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Rival Campaigns Are Arguing Over Whether An EU Exit Is Bad For UK Football

Karren Brady said clubs would find it harder to sign European stars – but Leave.EU said they would find it easier to bring in non-European talent.

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Rival EU referendum campaigns are arguing over whether leaving the EU would be good or bad for British football.

West Ham United vice chair Karren Brady, who's campaigning for Britain to stay in the EU, has written to club chiefs to warn that leaving would have "devastating consequences" for UK football.

She said free movement rules allowed top talent from the other 27 member states to sign for British clubs without needing visas.

But the Leave.EU campaign hit back on Friday, telling BuzzFeed News Brexit would allow UK clubs to bring in footballers from outside the EU much more easily.

Spokesman Brian Monteith said: "Free movement within the EU comes at the price of heavy restrictions on visas for people from Africa, the Caribbean, South America, and Asia.

"Once we leave the EU, the UK will be free to treat footballers from all countries equally, broadening the pool of talent for our teams, not reducing it.

"Why should our clubs find it difficult to gain a work permit for a highly talented Moroccan or Nigerian, with a Belgian of only average talent becoming the easy option? Surely it makes sense to treat everyone equally and let our clubs decide who they want to sign?"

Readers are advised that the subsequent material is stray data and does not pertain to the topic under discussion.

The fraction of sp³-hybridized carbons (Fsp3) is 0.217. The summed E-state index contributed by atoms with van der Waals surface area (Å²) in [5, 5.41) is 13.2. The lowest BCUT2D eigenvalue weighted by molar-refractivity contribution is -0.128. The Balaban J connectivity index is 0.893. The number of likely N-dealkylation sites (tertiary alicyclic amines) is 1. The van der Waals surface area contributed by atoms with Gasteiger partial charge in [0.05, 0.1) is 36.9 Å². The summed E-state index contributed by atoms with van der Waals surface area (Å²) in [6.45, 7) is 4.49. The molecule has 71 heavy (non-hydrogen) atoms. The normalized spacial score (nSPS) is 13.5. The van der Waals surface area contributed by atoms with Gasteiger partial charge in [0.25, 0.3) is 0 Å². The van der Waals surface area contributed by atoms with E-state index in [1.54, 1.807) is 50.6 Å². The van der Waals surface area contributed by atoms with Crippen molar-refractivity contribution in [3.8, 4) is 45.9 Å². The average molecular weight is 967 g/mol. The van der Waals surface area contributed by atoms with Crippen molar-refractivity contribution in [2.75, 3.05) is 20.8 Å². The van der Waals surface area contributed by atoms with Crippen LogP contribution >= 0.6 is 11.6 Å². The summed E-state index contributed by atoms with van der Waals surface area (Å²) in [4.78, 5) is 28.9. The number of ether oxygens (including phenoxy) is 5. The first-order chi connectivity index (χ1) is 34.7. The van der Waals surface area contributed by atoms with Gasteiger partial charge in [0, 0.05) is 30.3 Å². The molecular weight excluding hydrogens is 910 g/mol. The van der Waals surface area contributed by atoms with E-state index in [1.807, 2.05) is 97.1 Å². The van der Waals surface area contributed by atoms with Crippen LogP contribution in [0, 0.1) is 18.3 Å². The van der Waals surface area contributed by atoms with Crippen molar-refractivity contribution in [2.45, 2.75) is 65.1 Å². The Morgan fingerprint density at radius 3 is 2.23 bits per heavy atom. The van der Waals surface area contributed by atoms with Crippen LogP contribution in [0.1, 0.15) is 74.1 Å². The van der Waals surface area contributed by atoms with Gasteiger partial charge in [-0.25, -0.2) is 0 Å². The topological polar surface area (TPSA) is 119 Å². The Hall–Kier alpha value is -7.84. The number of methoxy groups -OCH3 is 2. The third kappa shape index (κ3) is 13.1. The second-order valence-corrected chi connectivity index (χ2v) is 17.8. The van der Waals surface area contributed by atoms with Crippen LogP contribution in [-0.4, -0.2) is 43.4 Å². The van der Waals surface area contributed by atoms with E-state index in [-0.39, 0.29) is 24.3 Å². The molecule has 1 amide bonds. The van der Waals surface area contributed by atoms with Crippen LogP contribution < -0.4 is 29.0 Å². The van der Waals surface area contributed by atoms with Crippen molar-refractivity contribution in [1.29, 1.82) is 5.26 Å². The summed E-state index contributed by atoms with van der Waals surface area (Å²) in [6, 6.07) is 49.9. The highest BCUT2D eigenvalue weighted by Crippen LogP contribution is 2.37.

But Brady warned that two-thirds of players from EU nations playing in England might be forced to leave because they don't meet non-EU visa criteria.

She said losing "unhindered access" to European talent would "put British clubs at a disadvantage compared to continental sides".

In a letter to the chairs of all professional clubs in England, Scotland, and Wales, she said: "For clubs, free movement plays a big role in transfers and players' contracts.

"Players from the EU can sign for UK clubs without needing a visa or special work permit, making it quicker and easier to secure top talent from across Europe to come and play in our leagues. Indeed, there are nearly 200 Premier League footballers alone who have benefited from this arrangement."

Brady is on the board of Britain Stronger in Europe, the main campaign to keep the UK in the EU.

Mark Runnacles / Getty Images

The latest row came as David Cameron visited Brussels on Friday to try to seal a deal on changes to the EU ahead of an in-out referendum later this year.

The prime minister wants other EU countries to allow Britain to restrict in-work benefits for migrants in a so-called emergency brake plan, which he hopes will reduce immigration to the UK.

He will be meeting European Commission president Jean-Claude Juncker before a crunch summit with other EU leaders in February.

Emily Ashton is a senior political correspondent for BuzzFeed News and is based in London.

Contact Emily Ashton at

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